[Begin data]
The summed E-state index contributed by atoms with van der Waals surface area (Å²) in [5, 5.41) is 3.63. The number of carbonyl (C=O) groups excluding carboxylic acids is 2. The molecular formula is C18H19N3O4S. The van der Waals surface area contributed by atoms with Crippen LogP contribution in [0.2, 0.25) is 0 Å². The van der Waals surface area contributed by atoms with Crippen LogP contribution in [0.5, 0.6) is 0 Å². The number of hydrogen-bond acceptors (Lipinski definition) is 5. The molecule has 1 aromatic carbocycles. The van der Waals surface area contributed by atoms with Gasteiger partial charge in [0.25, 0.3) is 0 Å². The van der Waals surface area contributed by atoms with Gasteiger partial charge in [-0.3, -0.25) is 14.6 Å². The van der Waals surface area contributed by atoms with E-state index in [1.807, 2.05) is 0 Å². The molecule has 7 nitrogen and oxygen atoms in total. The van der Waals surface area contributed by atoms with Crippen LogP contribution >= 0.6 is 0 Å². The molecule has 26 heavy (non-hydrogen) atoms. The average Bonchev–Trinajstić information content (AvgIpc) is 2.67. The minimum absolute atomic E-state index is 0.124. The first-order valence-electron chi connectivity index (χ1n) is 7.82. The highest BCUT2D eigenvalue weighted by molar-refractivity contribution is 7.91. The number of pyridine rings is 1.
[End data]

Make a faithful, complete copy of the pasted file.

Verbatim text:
The summed E-state index contributed by atoms with van der Waals surface area (Å²) in [5, 5.41) is 3.63. The number of carbonyl (C=O) groups excluding carboxylic acids is 2. The molecular formula is C18H19N3O4S. The van der Waals surface area contributed by atoms with Crippen LogP contribution in [0.2, 0.25) is 0 Å². The van der Waals surface area contributed by atoms with Crippen LogP contribution in [0.5, 0.6) is 0 Å². The number of hydrogen-bond acceptors (Lipinski definition) is 5. The molecule has 1 aromatic carbocycles. The van der Waals surface area contributed by atoms with Gasteiger partial charge in [0.25, 0.3) is 0 Å². The van der Waals surface area contributed by atoms with Gasteiger partial charge in [-0.3, -0.25) is 14.6 Å². The van der Waals surface area contributed by atoms with E-state index in [1.807, 2.05) is 0 Å². The molecule has 7 nitrogen and oxygen atoms in total. The van der Waals surface area contributed by atoms with Crippen LogP contribution >= 0.6 is 0 Å². The molecule has 26 heavy (non-hydrogen) atoms. The average Bonchev–Trinajstić information content (AvgIpc) is 2.67. The minimum absolute atomic E-state index is 0.124. The first-order valence-electron chi connectivity index (χ1n) is 7.82. The highest BCUT2D eigenvalue weighted by molar-refractivity contribution is 7.91. The number of pyridine rings is 1.